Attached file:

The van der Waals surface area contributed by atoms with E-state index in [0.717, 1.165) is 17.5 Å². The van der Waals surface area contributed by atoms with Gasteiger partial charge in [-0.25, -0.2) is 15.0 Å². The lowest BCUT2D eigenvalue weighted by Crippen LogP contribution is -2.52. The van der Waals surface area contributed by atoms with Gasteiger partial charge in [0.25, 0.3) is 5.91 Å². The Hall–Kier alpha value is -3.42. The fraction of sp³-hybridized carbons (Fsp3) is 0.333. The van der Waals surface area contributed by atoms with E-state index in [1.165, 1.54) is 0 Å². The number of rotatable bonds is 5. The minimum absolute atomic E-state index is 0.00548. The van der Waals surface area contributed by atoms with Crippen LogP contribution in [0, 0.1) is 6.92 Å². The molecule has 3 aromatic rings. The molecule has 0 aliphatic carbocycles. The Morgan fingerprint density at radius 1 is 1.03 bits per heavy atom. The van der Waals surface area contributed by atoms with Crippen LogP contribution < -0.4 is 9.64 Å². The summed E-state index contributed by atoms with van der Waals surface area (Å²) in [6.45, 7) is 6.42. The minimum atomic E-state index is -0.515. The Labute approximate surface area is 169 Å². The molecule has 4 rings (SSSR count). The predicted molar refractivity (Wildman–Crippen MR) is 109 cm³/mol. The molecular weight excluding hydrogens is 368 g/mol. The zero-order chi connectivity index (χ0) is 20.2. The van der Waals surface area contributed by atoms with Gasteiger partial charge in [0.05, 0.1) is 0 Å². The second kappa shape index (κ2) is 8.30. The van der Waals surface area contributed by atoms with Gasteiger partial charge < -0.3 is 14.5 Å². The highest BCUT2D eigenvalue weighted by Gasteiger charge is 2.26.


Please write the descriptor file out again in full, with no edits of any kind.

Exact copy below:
The van der Waals surface area contributed by atoms with E-state index in [0.717, 1.165) is 17.5 Å². The van der Waals surface area contributed by atoms with Gasteiger partial charge in [-0.25, -0.2) is 15.0 Å². The lowest BCUT2D eigenvalue weighted by Crippen LogP contribution is -2.52. The van der Waals surface area contributed by atoms with Gasteiger partial charge in [0.25, 0.3) is 5.91 Å². The Hall–Kier alpha value is -3.42. The fraction of sp³-hybridized carbons (Fsp3) is 0.333. The van der Waals surface area contributed by atoms with E-state index in [1.165, 1.54) is 0 Å². The number of rotatable bonds is 5. The minimum absolute atomic E-state index is 0.00548. The van der Waals surface area contributed by atoms with Crippen LogP contribution in [0, 0.1) is 6.92 Å². The molecule has 3 aromatic rings. The molecule has 0 aliphatic carbocycles. The Morgan fingerprint density at radius 1 is 1.03 bits per heavy atom. The van der Waals surface area contributed by atoms with Crippen LogP contribution < -0.4 is 9.64 Å². The summed E-state index contributed by atoms with van der Waals surface area (Å²) in [6.45, 7) is 6.42. The minimum atomic E-state index is -0.515. The Labute approximate surface area is 169 Å². The molecule has 4 rings (SSSR count). The predicted molar refractivity (Wildman–Crippen MR) is 109 cm³/mol. The molecular weight excluding hydrogens is 368 g/mol. The zero-order chi connectivity index (χ0) is 20.2. The van der Waals surface area contributed by atoms with Gasteiger partial charge in [0.05, 0.1) is 0 Å². The second kappa shape index (κ2) is 8.30. The van der Waals surface area contributed by atoms with Gasteiger partial charge < -0.3 is 14.5 Å². The highest BCUT2D eigenvalue weighted by Gasteiger charge is 2.26.